Many Hamilton students are hard at work at fascinating internships this summer. A few even managed to do two. Alicia Rost ’15 is going above the call of duty to give back to her community by interning with two non-profit organizations: The Maine Hunger Initiative and the Environmental Health Strategy Center. Her work this summer is made possible by support from the Joseph F. Anderson ’44 Internship Fund.
Rost’s first internship, through the AmeriCorps VISTA program, involves working with the Maine Hunger Initiative to advance its summer food program. The Initiative, in collaboration with the federal government’s Supplemental Nutrition Assistance Program (SNAP), offers a free meal to any child or teen under 18 in Maine, extending the state’s school lunch program. Rost explained that there is a large gap between the nutritious food children receive during the school year and in the summer, commenting, “Hunger doesn’t end with the school year.” In fact, one in four children in Maine is food insecure. The Maine Hunger Initiative is helping to solve this problem by providing meals every weekday and hosting special family events throughout the summer.
As part of her internship, Rost worked on outreach. She wrote press releases for local papers posted fliers and attended local events to spread awareness of the summer food program. She traveled door to door, working on bringing people out to participate in the program. She explained, “Even if there’s a need, sometimes it’s hard to get people to come out.” To encourage participation, the Maine Hunger Initiative holds events in open areas where people naturally congregate, such as parks and beaches, to create a comfortable, social environment. As part of her work, Rost also brought local businesses into the program, expanding the healthy options participants have.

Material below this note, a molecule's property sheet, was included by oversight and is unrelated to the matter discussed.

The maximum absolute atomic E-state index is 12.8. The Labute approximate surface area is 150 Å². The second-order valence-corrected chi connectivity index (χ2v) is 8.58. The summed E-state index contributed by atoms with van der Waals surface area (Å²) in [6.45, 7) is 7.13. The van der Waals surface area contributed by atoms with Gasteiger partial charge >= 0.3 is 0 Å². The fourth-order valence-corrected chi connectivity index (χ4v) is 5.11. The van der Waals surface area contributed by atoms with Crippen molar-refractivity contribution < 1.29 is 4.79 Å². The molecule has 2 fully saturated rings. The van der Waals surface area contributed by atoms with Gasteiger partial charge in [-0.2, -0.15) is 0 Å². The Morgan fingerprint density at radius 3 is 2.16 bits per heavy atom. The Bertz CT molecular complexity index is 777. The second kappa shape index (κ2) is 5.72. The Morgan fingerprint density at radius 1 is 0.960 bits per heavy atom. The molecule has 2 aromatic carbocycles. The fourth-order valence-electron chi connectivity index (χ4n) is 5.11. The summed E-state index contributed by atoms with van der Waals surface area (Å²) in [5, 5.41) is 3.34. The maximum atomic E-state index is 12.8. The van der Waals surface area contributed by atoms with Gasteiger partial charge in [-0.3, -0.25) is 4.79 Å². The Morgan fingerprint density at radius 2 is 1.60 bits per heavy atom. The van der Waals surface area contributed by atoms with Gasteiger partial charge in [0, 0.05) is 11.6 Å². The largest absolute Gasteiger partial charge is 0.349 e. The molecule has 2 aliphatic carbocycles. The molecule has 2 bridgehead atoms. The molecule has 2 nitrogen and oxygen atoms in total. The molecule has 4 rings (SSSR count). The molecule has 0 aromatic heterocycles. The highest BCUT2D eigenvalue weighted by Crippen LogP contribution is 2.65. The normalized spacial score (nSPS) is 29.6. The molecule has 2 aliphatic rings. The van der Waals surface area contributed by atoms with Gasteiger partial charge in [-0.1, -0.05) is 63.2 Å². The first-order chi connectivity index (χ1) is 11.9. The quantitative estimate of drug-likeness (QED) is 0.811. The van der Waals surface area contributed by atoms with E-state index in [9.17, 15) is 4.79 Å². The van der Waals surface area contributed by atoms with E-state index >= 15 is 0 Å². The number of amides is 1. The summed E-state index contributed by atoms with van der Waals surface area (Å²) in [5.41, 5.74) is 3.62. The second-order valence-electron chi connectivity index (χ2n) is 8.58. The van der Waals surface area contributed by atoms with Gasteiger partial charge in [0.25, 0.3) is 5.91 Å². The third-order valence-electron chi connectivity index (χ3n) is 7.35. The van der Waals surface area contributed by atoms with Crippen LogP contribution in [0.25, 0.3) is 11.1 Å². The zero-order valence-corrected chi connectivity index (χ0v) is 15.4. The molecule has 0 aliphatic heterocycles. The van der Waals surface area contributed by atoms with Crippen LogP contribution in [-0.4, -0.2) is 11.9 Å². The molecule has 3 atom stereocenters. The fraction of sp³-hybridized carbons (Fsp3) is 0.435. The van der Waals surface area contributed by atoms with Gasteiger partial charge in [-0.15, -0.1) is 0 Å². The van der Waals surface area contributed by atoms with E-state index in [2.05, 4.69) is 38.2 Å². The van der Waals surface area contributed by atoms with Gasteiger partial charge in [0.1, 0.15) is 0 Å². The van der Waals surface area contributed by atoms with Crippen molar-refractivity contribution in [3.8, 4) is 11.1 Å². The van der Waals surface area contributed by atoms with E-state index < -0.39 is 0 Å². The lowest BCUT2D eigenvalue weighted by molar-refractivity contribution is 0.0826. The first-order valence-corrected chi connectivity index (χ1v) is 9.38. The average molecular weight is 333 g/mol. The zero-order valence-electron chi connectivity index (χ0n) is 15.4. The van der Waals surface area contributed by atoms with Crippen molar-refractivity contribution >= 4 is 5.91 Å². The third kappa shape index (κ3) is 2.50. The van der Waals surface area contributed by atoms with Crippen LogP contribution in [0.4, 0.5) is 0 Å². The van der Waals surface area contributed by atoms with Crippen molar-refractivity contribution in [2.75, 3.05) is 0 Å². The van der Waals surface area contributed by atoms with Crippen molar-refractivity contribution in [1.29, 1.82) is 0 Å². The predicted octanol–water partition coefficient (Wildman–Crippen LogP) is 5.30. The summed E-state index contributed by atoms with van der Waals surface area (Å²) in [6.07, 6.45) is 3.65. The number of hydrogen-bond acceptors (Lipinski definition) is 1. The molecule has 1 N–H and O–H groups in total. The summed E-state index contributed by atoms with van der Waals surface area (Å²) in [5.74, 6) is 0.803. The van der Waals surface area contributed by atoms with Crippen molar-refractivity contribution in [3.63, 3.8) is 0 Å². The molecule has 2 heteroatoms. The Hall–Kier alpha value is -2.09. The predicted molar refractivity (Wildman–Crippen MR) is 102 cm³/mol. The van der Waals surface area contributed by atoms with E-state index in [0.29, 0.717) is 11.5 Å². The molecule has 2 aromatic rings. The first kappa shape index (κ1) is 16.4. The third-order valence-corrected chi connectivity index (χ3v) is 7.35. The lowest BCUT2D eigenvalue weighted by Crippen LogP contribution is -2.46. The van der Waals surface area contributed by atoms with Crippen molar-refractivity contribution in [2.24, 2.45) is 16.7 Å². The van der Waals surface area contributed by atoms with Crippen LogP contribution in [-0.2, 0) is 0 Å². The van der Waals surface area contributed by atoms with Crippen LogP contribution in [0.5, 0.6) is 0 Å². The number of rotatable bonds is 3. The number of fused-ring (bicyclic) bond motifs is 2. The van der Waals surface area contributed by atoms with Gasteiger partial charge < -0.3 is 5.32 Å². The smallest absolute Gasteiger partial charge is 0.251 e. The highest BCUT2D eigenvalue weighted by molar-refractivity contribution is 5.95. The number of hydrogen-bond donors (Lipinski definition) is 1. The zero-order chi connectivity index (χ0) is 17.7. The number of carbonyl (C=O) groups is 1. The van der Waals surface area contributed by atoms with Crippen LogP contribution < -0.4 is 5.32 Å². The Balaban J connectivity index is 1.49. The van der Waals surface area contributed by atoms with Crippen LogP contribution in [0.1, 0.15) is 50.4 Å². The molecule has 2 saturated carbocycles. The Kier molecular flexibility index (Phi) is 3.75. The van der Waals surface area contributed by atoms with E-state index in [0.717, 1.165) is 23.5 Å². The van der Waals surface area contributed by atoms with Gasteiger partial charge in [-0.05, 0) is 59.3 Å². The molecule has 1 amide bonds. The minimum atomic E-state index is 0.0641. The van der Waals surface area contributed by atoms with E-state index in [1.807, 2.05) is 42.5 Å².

These efforts form part of the Maine Hunger Initiative’s goal to reduce the stigma associated with aid programs. Rost found that her own perspective changed throughout the summer. She remarked, “Being able to hear all these people’s stories has made me much more open-minded … People are too quick to judge.” Although Rost grew up in Maine and volunteered at a food pantry growing up, her internship gave her a new perspective on hunger in Maine.
Upon completing her internship with the Maine Hunger Initiative, Rost is continuing to give back through a second internship with the Environmental Health Strategy Center. The Center is a small organization based out of Portland that works to promote human health. In particular, they are raising awareness about toxins such as BPA, a chemical that has been linked to cancer, learning disabilities and obesity. It is known to be especially harmful to children and pregnant women. Rost explained that she is “working on a campaign to hold Governor LePage accountable for vetoing a bill that would have required billion-dollar food companies to disclose their use of BPA in canned foods.”
Rost values both of her internship experiences for enabling her to become more involved in helping people throughout Maine. After graduation, she hopes to continue in a similar line of work, perhaps going into public education or public policy. She noted that she is particularly interested in “policy changes that have the larger picture in mind and try to help a lot of people at once.” Her work this summer has provided a strong start toward helping many people.
Rost is a graduate of Greely High School in Maine.